The intention of this House when it passed the Fair Wages Clause was to pass something which should be administered in a spirit of equity. The Clause is not an Act of Parliament, but an indication that the will of this House is that certain methods should be applied to the giving out of contracts—methods which would make the Government a responsible and moral employer. That was the intention of the House, and I think it is the duty of Ministers at the head of Departments to pass that on to their permanent officials and to see that the permanent official concerned carries out the spirit of the Clause and not merely attaches himself to the letter. Let me take an example from my own Constituency. There used to be certain contracts that went to Leicester. They still go as a matter of fact, but in this particular case there was a temporary leakage. What happened? The Fair Wages Clause was applied rigidly to Leicester, and the conditions of Leicester employment were such that even the permanent official could not see any way out of the difficulty. He had to apply the Clause whether he liked it or not. But a certain firm left Leicester and went to Derby, and there was no other industry of the same kind in the town or district of Derby. As a matter of fact, when certain machines were constructed and placed in the factory in Derby, that town became a district by itself.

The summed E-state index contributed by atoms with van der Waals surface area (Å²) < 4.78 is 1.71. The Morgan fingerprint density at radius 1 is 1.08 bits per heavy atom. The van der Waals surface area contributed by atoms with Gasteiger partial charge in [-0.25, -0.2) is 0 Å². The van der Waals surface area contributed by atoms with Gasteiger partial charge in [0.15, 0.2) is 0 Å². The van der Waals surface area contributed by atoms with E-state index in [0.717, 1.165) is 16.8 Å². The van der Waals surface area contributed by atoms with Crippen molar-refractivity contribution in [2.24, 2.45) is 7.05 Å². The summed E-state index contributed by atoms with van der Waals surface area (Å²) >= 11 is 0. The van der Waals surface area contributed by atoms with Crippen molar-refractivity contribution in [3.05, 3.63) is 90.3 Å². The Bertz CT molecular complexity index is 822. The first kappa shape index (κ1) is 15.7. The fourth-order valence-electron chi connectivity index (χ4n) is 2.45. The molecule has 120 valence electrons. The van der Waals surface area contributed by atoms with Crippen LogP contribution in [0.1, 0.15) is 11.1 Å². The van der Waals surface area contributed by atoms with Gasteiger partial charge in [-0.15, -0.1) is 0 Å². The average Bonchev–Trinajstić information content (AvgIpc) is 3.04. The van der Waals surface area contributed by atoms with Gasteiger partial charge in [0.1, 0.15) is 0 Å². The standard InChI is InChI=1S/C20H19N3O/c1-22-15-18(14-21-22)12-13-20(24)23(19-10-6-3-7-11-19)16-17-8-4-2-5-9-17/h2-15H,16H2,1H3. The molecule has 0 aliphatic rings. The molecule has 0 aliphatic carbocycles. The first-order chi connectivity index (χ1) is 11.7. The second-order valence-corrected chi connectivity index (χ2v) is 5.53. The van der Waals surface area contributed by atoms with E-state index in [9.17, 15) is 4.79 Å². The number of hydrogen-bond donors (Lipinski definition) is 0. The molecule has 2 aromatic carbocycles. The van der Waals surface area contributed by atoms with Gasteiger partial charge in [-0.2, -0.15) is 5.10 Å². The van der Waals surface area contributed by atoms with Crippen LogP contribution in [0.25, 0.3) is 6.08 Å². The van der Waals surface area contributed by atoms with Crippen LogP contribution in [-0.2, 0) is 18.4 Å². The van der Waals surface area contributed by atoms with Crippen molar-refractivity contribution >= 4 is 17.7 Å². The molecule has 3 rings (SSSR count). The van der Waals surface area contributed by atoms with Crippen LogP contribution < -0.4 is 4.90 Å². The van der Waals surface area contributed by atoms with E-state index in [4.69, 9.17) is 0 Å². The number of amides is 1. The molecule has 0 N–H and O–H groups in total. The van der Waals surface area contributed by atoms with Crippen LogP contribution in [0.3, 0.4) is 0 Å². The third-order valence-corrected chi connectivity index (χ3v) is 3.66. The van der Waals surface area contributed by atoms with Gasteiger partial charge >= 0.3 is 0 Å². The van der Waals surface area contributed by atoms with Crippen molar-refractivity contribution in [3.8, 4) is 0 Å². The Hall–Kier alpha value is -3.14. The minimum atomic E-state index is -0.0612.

The employer told his workpeople that if a single one of them joined the union he would be discharged. As a matter of fact a union was attempted to be formed, and everyone of the workpeople who-joined and became members were turned out. The rates paid were arbitrarily fixed by the employer a very substantial distance below the rates agreed to by the workpeople and employers in Leicester and Derby became, in the opinion of the official administering the Fair Wages clause, a district, and he threw up his arms in holy horror, and said, "I have nothing to do with anything except the district rates. If you can show me that it is not the district rate in other factories in Derby then I will see that something is said to the employer." As, however, there was only one factory of this kind in Derby, that factory created its own rate, and we were told that the Fair Wages Clause did not apply. That is really an absurd situation. This House never meant anything of the kind, neither party in this House ever meant anything of the kind. I have a case from the West Riding of Yorkshire which arrived to-day where practically the same situation has been created. I am going to give the hon. Member that case, and ask him if he will go into it. As I said, it has only come into my possession to-day, but it is on all fours with the Leicester case.